Let’s Make a Custom Level for Duke Nukem 3D! Part 3


Previous parts: 1 2

The first thing you’re liable to notice when you look at the screenshot below, is that I’ve shrunk the room by about 50%. It was just too big. Overestimating stuff like that is easy to do in these old engines, many usermaps have doors that look right from first person but in third person they’re way too big, as if Duke is 4 feet tall.

It’s much more sensibly sized now. But so far all we’ve done is create rooms, or “parent sectors” with white lines as seen in the grid view. To make a sector with a floor and ceiling we can independently raise and lower, we have to make a “child sector”.

Don’t fret. This is quite easy indeed. First, you use the spacebar to place vertices within the existing room to create a new shape, like so:

What’s this? It created a solid area. Not a room within a room, but a pillar which extends all the way from the floor up to the ceiling. We’ve essentially reclaimed a chunk of the room for the solid reverse-void:

So, how do we make this a child sector so there’s space between the floor and ceiling of the square outline we drew? It’s as simple as drawing the outline again on top of it. There’s another way to do it, but I forget.

As you can see, it’s no longer solid. The lines have turned red and it has the same floor texture as the rest of the floor in this room. Now we can go into the 3D view and see the magnificent child sector we’ve created within our room!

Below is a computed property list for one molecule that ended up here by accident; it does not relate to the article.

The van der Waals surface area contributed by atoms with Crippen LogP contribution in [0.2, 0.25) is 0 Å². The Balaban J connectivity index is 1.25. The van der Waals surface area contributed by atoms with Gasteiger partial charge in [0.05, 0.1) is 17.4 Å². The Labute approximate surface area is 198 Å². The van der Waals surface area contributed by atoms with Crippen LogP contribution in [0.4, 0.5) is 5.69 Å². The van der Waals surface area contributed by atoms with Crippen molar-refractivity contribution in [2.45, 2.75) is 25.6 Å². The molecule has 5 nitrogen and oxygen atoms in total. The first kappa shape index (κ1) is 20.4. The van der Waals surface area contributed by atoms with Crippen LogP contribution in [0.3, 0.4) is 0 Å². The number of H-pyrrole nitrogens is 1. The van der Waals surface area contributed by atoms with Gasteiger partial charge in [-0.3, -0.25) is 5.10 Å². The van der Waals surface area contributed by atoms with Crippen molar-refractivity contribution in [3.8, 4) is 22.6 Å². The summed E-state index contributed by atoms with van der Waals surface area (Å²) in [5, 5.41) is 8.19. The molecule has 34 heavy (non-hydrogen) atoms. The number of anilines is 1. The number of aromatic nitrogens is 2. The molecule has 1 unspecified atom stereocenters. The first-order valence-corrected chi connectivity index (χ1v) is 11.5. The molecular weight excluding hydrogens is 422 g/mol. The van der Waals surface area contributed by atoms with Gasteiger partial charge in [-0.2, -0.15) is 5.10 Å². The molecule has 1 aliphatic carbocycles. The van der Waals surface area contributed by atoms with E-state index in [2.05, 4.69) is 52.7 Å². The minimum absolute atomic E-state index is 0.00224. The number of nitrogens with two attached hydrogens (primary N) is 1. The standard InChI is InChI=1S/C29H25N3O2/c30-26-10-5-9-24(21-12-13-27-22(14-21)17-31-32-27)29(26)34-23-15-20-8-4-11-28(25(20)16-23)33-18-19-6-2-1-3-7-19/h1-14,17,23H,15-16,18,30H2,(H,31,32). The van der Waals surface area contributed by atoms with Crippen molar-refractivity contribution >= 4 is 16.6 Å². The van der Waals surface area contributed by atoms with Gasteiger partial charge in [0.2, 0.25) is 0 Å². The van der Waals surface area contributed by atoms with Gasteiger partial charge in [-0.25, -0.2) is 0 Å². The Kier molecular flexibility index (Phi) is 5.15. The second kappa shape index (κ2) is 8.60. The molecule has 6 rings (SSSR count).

What? Where is it?? Not to worry, the floor part of the child sector is flush with the floor, and the same texture, so we can’t distinguish it from the rest of the floor. Likewise with the ceiling portion. By pointing at where it ought to be and pressing PgUp we can raise it out of the floor:

There it is! The ceiling of this child sector can be lowered out of the surrounding ceiling of the room in the same way, but using PgDn. It looks samey though, on account of sharing the same textures as the rest of the room. Let’s choose some crate textures from the texture picker like we learned last time and turn this sumbitch into a crate.

There, that’s better! ….Kind of. I had to raise it up a little more to be proportionally correct as a crate, and obviously the textures are misaligned. Again, an easy fix. Point to the surface you want to work on, then use the numpad arrow keys (not the normal ones) to stretch the texture vertically or horizontally. Holding shift while you use the numpad arrow keys will pan the texture vertically or horizontally without stretching it.

There we go. Once you get one side adjusted, you can hit tab while the cursor is on it. This saves to the clipboard not just what texture you used, but the adjusted properties. You can then point at the other sides and hit enter to paste the same texture at the same size/distortion to each of them until you have a good looking crate. I also shaded the sides differently, because in real life no object is evenly lit on every side.

That’s all for this time. Next time we’ll make some room details so it looks nice, and learn how to use flattened sprites to make 3D floors, bridges, platforms and so on.

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